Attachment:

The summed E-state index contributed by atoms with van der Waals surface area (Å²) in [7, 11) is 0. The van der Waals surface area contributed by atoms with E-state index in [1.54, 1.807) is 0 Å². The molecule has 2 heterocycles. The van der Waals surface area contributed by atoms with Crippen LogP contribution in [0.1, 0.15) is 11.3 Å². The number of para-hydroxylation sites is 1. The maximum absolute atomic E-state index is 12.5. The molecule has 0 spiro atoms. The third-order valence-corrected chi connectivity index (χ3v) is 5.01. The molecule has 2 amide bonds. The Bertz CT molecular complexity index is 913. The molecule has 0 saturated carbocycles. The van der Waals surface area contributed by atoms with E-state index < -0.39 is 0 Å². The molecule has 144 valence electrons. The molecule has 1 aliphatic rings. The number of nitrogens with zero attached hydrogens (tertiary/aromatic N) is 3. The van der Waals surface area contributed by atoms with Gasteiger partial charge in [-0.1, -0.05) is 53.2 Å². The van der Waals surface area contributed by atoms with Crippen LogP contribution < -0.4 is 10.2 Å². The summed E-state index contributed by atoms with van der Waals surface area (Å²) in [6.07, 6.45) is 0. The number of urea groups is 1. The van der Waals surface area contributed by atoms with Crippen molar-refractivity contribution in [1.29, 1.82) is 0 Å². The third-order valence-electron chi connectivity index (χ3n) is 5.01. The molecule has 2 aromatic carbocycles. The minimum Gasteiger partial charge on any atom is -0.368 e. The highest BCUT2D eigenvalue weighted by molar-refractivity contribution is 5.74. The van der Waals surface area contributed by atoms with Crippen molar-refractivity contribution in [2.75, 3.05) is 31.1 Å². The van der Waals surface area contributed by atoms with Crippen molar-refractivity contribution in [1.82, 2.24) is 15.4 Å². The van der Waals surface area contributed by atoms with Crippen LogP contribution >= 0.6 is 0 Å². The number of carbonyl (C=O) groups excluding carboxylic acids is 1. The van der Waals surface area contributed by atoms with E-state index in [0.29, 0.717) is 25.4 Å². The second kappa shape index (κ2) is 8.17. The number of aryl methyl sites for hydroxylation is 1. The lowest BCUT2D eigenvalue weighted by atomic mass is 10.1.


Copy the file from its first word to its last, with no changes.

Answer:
The summed E-state index contributed by atoms with van der Waals surface area (Å²) in [7, 11) is 0. The van der Waals surface area contributed by atoms with E-state index in [1.54, 1.807) is 0 Å². The molecule has 2 heterocycles. The van der Waals surface area contributed by atoms with Crippen LogP contribution in [0.1, 0.15) is 11.3 Å². The number of para-hydroxylation sites is 1. The maximum absolute atomic E-state index is 12.5. The molecule has 0 spiro atoms. The third-order valence-corrected chi connectivity index (χ3v) is 5.01. The molecule has 2 amide bonds. The Bertz CT molecular complexity index is 913. The molecule has 0 saturated carbocycles. The van der Waals surface area contributed by atoms with E-state index < -0.39 is 0 Å². The molecule has 144 valence electrons. The molecule has 1 aliphatic rings. The number of nitrogens with zero attached hydrogens (tertiary/aromatic N) is 3. The van der Waals surface area contributed by atoms with Gasteiger partial charge in [-0.1, -0.05) is 53.2 Å². The van der Waals surface area contributed by atoms with Crippen LogP contribution < -0.4 is 10.2 Å². The summed E-state index contributed by atoms with van der Waals surface area (Å²) in [6.07, 6.45) is 0. The number of urea groups is 1. The van der Waals surface area contributed by atoms with Crippen molar-refractivity contribution in [1.29, 1.82) is 0 Å². The third-order valence-electron chi connectivity index (χ3n) is 5.01. The molecule has 2 aromatic carbocycles. The minimum Gasteiger partial charge on any atom is -0.368 e. The highest BCUT2D eigenvalue weighted by molar-refractivity contribution is 5.74. The van der Waals surface area contributed by atoms with Crippen molar-refractivity contribution in [2.75, 3.05) is 31.1 Å². The van der Waals surface area contributed by atoms with Crippen molar-refractivity contribution in [1.82, 2.24) is 15.4 Å². The van der Waals surface area contributed by atoms with Crippen LogP contribution >= 0.6 is 0 Å². The number of carbonyl (C=O) groups excluding carboxylic acids is 1. The van der Waals surface area contributed by atoms with E-state index in [0.29, 0.717) is 25.4 Å². The second kappa shape index (κ2) is 8.17. The number of aryl methyl sites for hydroxylation is 1. The lowest BCUT2D eigenvalue weighted by atomic mass is 10.1.